The person you are speaking of is not Dr. King himself, and identifies strongly as a conservative Republican (black conservatives do exist, but there aren’t many of them, so clearly he’s not speaking for the race as a whole! I just saw a stat that 80% of black Americans think Trump is racist). In the article Woodson uses a lot of loaded terminology about “the left” in the same way that white Republicans do these days. His use of that terminology along with reducing critical theory to the straw man of “propaganda” means he’s engaging in the same practice of demonization he claims the left is engaging in, which undercuts his points about striving for “unity” a huge amount. And respectfully, the quotation I pulled directly from Dr. King’s “Letter from Birmingham Jail” shows that Woodson himself is twisting Dr. King’s words to support his own conservative view, since Dr. King is calling out the ways in which unity without healing is not helpful.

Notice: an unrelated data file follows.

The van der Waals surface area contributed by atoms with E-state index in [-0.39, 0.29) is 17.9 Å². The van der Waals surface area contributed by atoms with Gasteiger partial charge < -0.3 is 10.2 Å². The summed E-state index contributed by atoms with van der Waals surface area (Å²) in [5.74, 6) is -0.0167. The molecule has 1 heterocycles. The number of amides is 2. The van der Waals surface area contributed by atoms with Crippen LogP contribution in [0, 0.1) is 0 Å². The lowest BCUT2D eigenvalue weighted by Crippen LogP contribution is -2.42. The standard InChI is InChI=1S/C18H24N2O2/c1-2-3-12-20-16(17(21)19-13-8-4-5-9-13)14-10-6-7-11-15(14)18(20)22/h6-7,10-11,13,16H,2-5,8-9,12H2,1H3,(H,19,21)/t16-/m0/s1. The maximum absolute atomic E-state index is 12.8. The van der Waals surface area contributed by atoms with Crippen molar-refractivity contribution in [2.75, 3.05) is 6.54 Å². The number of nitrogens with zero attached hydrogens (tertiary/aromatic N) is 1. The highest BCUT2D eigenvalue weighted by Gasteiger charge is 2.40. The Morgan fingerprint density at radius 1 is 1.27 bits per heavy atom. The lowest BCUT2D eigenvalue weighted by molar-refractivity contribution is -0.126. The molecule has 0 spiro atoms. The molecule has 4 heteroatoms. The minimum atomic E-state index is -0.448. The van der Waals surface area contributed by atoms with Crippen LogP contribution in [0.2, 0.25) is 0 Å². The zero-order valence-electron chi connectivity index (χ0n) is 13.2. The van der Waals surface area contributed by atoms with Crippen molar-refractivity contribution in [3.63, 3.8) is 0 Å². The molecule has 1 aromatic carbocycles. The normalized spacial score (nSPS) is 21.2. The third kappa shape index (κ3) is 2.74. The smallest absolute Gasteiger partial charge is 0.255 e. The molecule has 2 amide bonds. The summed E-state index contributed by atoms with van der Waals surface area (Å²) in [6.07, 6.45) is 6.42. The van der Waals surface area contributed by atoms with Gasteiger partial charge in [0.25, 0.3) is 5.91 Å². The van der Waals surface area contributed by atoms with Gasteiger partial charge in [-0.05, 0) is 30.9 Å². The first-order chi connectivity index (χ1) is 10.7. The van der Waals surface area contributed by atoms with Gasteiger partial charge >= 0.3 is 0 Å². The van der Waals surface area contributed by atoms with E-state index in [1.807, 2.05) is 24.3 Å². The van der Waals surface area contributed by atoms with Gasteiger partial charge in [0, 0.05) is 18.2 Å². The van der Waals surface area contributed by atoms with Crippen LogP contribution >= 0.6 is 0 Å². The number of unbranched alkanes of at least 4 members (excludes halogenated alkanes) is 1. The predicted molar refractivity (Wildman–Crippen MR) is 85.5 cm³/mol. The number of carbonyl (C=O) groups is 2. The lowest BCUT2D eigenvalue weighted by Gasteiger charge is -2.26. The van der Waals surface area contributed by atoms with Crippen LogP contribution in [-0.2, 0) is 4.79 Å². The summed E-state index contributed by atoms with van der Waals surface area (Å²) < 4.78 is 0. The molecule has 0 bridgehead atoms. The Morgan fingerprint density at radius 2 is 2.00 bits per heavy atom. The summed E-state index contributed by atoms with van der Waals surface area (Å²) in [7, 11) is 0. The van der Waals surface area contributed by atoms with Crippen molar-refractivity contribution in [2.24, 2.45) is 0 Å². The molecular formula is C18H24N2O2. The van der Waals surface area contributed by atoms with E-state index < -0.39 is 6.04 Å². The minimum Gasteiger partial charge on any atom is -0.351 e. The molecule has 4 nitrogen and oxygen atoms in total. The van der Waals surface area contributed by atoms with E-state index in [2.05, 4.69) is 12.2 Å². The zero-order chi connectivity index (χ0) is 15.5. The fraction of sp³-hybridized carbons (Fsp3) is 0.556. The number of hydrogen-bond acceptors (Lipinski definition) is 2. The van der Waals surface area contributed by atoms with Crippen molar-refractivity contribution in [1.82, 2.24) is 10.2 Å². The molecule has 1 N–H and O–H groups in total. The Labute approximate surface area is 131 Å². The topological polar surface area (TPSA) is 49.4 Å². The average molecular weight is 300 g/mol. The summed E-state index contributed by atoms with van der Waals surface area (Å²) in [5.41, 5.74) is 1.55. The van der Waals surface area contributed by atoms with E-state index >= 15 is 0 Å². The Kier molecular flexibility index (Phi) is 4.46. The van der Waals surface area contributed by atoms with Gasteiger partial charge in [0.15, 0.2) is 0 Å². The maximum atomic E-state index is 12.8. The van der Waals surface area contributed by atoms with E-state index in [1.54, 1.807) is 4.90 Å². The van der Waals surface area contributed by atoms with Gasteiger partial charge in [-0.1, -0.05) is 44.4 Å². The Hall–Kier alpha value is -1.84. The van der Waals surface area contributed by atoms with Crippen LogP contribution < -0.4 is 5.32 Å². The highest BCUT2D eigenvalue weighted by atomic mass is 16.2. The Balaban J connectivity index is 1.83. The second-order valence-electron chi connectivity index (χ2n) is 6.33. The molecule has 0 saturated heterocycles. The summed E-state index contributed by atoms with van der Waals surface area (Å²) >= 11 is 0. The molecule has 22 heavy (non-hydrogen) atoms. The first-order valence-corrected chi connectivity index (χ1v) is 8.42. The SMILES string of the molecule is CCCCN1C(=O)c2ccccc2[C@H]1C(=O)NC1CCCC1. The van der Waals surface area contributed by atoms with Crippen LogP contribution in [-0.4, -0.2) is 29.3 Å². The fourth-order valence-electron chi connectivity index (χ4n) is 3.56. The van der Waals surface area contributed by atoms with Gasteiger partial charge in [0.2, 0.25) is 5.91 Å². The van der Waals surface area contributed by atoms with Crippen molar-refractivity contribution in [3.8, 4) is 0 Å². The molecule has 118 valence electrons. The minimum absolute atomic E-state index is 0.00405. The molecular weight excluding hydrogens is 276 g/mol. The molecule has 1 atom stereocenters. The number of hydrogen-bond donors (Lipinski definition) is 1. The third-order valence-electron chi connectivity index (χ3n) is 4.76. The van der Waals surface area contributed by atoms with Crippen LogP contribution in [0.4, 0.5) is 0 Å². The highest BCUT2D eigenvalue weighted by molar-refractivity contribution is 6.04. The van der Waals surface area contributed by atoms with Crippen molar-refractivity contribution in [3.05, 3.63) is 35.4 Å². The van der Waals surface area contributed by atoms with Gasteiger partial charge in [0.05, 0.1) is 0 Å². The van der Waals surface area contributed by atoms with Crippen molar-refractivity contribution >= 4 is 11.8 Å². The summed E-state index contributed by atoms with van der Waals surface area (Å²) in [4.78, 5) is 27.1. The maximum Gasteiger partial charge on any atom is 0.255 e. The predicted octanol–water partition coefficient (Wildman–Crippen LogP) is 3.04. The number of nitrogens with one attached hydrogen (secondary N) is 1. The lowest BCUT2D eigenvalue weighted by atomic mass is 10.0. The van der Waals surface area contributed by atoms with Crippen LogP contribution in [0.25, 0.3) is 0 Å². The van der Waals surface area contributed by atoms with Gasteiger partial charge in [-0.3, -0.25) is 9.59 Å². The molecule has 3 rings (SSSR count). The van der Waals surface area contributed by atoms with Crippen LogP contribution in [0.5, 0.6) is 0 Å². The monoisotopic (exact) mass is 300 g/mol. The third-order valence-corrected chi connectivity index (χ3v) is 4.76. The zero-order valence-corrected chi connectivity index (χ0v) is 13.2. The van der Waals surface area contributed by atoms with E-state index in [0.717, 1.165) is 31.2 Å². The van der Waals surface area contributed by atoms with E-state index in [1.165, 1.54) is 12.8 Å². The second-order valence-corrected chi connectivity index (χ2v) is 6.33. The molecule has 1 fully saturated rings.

Finally, the Bible was written in collectivist cultures and talks all the time about our responsibility for our neighbor, taking care of the poor and widows and orphans, and offering hospitality to the stranger. Anyone imposing the “pull yourself up by your bootstraps” individualist myth to the Bible is being intensely anachronistic.

      1. One thing I’ve noticed lately is that inevitably when progressive articles like yours are posted online the very first response is from some “nice” moderate saying, “Uh-uh, you’re completely wrong”. What they don’t realize is that they’re confirming the progressive thesis being promoted.

    2. I’m curious about something. Whenever I run across a post by someone that I want to respond to I go to their Facebook site to see if I’m understanding them correctly. From looking at yours it seems that you’re in exact opposition to what ASSERTIVE SPIRITUALITY stands for, so…why are you here?

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MLK, “Nice,” the…

by DS Leiter Time to read: 7 min